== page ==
Former OSCE Chair Says Time Ripe For 'Serious Look' At Reform

The 56-member Organization for Security and Cooperation in Europe is facing hard times as observers increasingly question its relevance and effectiveness. At a Permanent Council session in Vienna on January 14, the new Kazakh chairmanship of the OSCE will lay out its plan for the coming year -- an agenda that former OSCE Chairman in Office and Finnish Foreign Minister Alexander Stubb describes as "an extensive and ambitious working program." Stubb, who chaired the organization in 2008, spoke to RFE/RL correspondent Robert Coalson about the challenges the OSCE will face in 2010. READ MORE

For the West, 'Game Over' in Central Asia

By Andrea Bonzanni

Last month, the West officially lost the new "Great Game." The 20-year competition for natural resources and influence in Central Asia between the United States (supported by the European Union), Russia and China has, for now, come to an end, with the outcome in favor of the latter two. Western defeat was already becoming clear with the slow progress of the Nabucco pipeline and the strategic reorientation of some Central Asian republics toward Russia and China. Two recent events, however, confirmed it. READ MORE

If Gas Could Talk

By Sonia Zilberman

Can a deal struck with the EU help the plight of Turkmen – or are we only interested in their country's gas? READ MORE

Russian Participation Within Uzbekistani Oil And Gas Industry: Main Problems, Forecasts And Risks

By V. Paramonov, A.Strokov, O.Stolpovksij

Considering the rapprochement of Russia and Uzbekistan observed in the middle of the first decade of the ХХIst century, the number of Russian companies, and first of all Gazprom and LUKOIL, managed to become leaders within Uzbekistani oil and gas industry and to “book” a number of biggest gas fields in the Republic being supported by the Government of the Russian Federation. READ MORE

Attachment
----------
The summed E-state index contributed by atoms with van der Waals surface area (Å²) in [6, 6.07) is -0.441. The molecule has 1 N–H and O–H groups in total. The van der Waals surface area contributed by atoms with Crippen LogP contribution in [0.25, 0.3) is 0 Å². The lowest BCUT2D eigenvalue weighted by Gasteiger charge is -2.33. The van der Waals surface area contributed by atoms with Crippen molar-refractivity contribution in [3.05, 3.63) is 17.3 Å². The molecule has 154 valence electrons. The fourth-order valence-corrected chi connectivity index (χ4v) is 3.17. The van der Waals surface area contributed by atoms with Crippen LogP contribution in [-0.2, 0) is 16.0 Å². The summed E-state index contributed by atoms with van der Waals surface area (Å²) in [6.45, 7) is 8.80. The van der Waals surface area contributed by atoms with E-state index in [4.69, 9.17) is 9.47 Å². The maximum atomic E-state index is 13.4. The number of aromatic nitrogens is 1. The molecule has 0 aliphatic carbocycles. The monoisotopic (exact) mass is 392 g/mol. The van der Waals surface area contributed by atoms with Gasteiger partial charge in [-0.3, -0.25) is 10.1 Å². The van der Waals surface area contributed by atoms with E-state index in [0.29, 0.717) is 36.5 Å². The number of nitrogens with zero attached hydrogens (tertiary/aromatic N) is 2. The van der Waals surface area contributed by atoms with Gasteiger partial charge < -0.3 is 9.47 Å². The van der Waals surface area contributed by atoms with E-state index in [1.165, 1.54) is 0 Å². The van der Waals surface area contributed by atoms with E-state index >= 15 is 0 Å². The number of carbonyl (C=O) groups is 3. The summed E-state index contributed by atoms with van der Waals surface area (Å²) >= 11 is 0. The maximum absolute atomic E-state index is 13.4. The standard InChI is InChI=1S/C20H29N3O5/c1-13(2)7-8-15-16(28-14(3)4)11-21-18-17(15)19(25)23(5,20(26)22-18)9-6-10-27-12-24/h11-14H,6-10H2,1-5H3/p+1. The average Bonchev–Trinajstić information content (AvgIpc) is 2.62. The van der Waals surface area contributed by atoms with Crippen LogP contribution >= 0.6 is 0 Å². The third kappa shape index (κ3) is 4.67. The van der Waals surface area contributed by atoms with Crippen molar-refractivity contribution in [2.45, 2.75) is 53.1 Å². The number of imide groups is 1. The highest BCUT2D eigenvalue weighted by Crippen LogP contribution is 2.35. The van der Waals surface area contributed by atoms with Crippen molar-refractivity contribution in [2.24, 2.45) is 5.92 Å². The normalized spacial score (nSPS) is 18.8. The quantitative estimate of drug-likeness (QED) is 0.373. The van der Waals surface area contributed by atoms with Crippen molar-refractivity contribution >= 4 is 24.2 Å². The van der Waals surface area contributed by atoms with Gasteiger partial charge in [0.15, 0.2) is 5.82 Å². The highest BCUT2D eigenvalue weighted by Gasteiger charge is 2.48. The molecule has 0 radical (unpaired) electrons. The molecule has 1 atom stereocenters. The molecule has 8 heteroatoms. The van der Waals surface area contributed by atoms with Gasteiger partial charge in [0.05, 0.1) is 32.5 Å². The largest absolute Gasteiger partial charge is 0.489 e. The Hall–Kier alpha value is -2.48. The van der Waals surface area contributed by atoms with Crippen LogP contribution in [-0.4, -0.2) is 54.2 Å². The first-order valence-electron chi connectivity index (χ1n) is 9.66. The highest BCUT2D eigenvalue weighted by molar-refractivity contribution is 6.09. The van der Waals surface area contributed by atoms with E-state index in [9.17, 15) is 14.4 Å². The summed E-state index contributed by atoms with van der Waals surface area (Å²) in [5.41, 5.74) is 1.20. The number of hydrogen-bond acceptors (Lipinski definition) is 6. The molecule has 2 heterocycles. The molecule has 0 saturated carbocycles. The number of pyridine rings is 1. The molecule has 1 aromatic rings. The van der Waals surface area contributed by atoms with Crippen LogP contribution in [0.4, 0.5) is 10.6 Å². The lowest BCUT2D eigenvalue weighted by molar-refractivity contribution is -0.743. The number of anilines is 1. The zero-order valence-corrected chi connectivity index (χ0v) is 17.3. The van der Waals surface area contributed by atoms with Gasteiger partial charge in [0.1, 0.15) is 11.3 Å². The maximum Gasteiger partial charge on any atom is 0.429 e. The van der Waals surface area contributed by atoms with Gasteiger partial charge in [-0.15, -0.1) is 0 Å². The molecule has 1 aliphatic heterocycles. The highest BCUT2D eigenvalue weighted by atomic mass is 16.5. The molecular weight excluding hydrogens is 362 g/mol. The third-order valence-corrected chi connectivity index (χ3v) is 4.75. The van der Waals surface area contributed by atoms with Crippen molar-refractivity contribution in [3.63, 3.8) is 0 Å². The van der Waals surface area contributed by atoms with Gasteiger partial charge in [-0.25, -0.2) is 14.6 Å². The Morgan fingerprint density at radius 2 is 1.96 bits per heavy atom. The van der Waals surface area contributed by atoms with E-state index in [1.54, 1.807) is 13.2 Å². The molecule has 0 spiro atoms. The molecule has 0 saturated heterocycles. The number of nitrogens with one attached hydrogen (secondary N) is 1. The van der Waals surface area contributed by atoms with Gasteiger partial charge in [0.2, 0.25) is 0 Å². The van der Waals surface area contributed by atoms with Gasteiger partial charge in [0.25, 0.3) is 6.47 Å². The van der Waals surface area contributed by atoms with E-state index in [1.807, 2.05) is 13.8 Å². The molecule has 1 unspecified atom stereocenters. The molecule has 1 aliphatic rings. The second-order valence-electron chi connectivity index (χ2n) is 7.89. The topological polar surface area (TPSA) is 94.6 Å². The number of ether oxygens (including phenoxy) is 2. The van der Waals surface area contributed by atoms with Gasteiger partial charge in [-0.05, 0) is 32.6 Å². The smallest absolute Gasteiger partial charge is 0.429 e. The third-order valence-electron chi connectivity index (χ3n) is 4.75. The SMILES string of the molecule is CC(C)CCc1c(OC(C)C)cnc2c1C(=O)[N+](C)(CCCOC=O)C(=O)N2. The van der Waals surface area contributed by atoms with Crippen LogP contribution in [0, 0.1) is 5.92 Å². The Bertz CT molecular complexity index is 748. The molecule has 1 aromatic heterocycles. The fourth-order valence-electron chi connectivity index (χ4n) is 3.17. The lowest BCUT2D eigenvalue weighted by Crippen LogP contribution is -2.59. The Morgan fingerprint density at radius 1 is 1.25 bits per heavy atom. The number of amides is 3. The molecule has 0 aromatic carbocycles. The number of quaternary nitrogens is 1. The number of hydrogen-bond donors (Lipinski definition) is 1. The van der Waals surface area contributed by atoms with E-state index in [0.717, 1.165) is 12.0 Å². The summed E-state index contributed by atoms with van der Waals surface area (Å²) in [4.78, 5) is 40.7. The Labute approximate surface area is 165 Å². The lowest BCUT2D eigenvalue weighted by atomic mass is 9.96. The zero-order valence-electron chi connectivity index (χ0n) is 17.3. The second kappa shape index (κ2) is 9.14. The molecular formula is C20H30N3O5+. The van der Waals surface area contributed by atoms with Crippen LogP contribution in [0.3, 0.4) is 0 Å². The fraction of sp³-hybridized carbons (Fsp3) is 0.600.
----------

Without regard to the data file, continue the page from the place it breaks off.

A Promising Land: Russian State Companies Expect Major Discoveries In Central Asia

Gazprom and Rosneft are accelerating exploration efforts in Central Asian onshore projects. Their experience may show that interesting opportunities exist away from the Caspian Sea oil and gas fields, where most of the business focuses on. READ MORE

Southern Corridor, White Stream: The Strategic Rationale

By Vladimir Socor

White Stream, the proposed gas pipeline from Georgia to Romania on the seabed of the Black Sea, is intended to maximize European gas imports from Central Asia through the E.U.-initiated Southern Corridor. The Corridor grand design spans Azerbaijan, Georgia, Turkey, and –with White Stream– also a maritime route to European Union territory via the Black Sea. At its other end, the Southern Corridor is premised on a trans-Caspian link to Turkmenistan for massive European imports of Central Asian gas. READ MORE

George Krol About US Relations With Central Asia Republics

George Krol, Deputy Assistant Secretary of State for South and Central Asian Affairs with VOA TV Uzbek Service – Navbahor Imamova. READ MORE

Westerwelle Calls For Protection Of German Opel Jobs In Clinton Meeting

German Foreign Minister Guido Westerwelle met with US Secretary of State Hillary Clinton in Washington Thursday, with a raft of issues on the agenda. The fate of German carmaker Opel is Germany's biggest concern. READ MORE

Merkel Urges US, Europe To 'Tear Down Today's Walls'

Angela Merkel accepted a rare invitation and addressed the US Congress to mark the 20th anniversary of the fall of the Berlin Wall. The German chancellor made it clear that climate change is a top priority. READ MORE

Kyrgyzstan's Role In Regional Security

With the war in Afghanistan drawing international attention, the Kyrgyz Republic and other Central Asian countries seem to have fallen off of the American agenda. During his diplomatic visit to the United States, Kyrgyz Foreign Minister Kadyrbek Sarbaev spoke at the Carnegie Endowment about the need to revamp Kyrgyz-US relations. In particular, he stressed that many of the problems plaguing Afghanistan and Kyrgyzstan are in fact regional problems, and that multilateral negotiations and mutual concessions can help find solutions to these problems. READ MORE